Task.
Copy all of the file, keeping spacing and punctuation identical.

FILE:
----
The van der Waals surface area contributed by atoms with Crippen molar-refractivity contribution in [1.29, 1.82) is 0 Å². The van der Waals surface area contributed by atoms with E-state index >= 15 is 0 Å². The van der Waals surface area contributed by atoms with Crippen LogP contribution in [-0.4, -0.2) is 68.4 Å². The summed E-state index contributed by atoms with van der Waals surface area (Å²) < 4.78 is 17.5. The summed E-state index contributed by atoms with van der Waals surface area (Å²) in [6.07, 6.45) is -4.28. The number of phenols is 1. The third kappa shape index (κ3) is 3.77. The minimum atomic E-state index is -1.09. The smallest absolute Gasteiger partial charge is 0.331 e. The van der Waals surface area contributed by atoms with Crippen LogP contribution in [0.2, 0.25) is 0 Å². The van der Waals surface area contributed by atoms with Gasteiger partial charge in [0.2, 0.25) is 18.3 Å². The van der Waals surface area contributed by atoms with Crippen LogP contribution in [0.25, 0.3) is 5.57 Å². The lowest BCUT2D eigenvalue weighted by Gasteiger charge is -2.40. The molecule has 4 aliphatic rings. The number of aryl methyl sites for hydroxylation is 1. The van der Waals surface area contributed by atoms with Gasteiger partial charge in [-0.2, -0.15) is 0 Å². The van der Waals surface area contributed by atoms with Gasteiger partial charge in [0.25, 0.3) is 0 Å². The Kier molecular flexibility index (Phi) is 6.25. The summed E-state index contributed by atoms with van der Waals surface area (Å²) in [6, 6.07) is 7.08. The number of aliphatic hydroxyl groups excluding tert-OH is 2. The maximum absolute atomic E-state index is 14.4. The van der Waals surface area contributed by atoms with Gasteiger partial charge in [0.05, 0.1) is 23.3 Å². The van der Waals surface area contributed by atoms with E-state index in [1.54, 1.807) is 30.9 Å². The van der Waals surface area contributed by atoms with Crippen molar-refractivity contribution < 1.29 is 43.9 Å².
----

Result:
The van der Waals surface area contributed by atoms with Crippen molar-refractivity contribution in [1.29, 1.82) is 0 Å². The van der Waals surface area contributed by atoms with E-state index >= 15 is 0 Å². The van der Waals surface area contributed by atoms with Crippen LogP contribution in [-0.4, -0.2) is 68.4 Å². The summed E-state index contributed by atoms with van der Waals surface area (Å²) < 4.78 is 17.5. The summed E-state index contributed by atoms with van der Waals surface area (Å²) in [6.07, 6.45) is -4.28. The number of phenols is 1. The third kappa shape index (κ3) is 3.77. The minimum atomic E-state index is -1.09. The smallest absolute Gasteiger partial charge is 0.331 e. The van der Waals surface area contributed by atoms with Crippen LogP contribution in [0.2, 0.25) is 0 Å². The van der Waals surface area contributed by atoms with Gasteiger partial charge in [0.2, 0.25) is 18.3 Å². The van der Waals surface area contributed by atoms with Crippen LogP contribution in [0.25, 0.3) is 5.57 Å². The lowest BCUT2D eigenvalue weighted by Gasteiger charge is -2.40. The molecule has 4 aliphatic rings. The number of aryl methyl sites for hydroxylation is 1. The van der Waals surface area contributed by atoms with Gasteiger partial charge in [-0.2, -0.15) is 0 Å². The van der Waals surface area contributed by atoms with Gasteiger partial charge in [0.25, 0.3) is 0 Å². The Kier molecular flexibility index (Phi) is 6.25. The summed E-state index contributed by atoms with van der Waals surface area (Å²) in [6, 6.07) is 7.08. The number of aliphatic hydroxyl groups excluding tert-OH is 2. The maximum absolute atomic E-state index is 14.4. The van der Waals surface area contributed by atoms with Gasteiger partial charge in [0.05, 0.1) is 23.3 Å². The van der Waals surface area contributed by atoms with E-state index in [1.54, 1.807) is 30.9 Å². The van der Waals surface area contributed by atoms with Crippen molar-refractivity contribution < 1.29 is 43.9 Å².